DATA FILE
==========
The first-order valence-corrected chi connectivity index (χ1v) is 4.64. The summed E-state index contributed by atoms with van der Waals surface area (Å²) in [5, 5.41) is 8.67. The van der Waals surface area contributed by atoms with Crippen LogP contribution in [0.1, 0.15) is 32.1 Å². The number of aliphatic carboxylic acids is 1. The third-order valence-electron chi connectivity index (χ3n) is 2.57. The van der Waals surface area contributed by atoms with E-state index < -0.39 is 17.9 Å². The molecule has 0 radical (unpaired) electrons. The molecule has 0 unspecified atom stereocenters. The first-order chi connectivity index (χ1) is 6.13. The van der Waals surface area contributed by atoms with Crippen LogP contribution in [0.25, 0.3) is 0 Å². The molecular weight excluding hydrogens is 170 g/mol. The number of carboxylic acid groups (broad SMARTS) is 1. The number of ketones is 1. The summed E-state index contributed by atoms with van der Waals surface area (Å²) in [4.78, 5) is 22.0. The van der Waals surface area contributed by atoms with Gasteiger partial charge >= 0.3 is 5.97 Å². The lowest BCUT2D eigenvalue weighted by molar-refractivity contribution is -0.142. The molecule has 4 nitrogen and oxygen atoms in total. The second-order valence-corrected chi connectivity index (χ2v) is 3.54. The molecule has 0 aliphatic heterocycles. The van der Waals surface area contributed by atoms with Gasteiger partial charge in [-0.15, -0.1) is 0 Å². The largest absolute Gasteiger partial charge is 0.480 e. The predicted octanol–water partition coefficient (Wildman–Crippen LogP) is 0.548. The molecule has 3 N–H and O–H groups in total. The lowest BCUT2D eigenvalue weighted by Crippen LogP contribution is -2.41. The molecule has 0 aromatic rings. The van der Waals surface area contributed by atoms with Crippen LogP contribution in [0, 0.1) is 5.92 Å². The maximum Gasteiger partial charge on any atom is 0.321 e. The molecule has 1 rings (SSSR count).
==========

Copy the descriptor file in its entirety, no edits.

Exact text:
The first-order valence-corrected chi connectivity index (χ1v) is 4.64. The summed E-state index contributed by atoms with van der Waals surface area (Å²) in [5, 5.41) is 8.67. The van der Waals surface area contributed by atoms with Crippen LogP contribution in [0.1, 0.15) is 32.1 Å². The number of aliphatic carboxylic acids is 1. The third-order valence-electron chi connectivity index (χ3n) is 2.57. The van der Waals surface area contributed by atoms with E-state index < -0.39 is 17.9 Å². The molecule has 0 radical (unpaired) electrons. The molecule has 0 unspecified atom stereocenters. The first-order chi connectivity index (χ1) is 6.13. The van der Waals surface area contributed by atoms with Crippen LogP contribution in [0.25, 0.3) is 0 Å². The molecular weight excluding hydrogens is 170 g/mol. The number of carboxylic acid groups (broad SMARTS) is 1. The number of ketones is 1. The summed E-state index contributed by atoms with van der Waals surface area (Å²) in [4.78, 5) is 22.0. The van der Waals surface area contributed by atoms with Gasteiger partial charge >= 0.3 is 5.97 Å². The lowest BCUT2D eigenvalue weighted by molar-refractivity contribution is -0.142. The molecule has 4 nitrogen and oxygen atoms in total. The second-order valence-corrected chi connectivity index (χ2v) is 3.54. The molecule has 0 aliphatic heterocycles. The van der Waals surface area contributed by atoms with Gasteiger partial charge in [-0.15, -0.1) is 0 Å². The largest absolute Gasteiger partial charge is 0.480 e. The predicted octanol–water partition coefficient (Wildman–Crippen LogP) is 0.548. The molecule has 3 N–H and O–H groups in total. The lowest BCUT2D eigenvalue weighted by Crippen LogP contribution is -2.41. The molecule has 0 aromatic rings. The van der Waals surface area contributed by atoms with Crippen LogP contribution in [0, 0.1) is 5.92 Å². The maximum Gasteiger partial charge on any atom is 0.321 e. The molecule has 1 rings (SSSR count).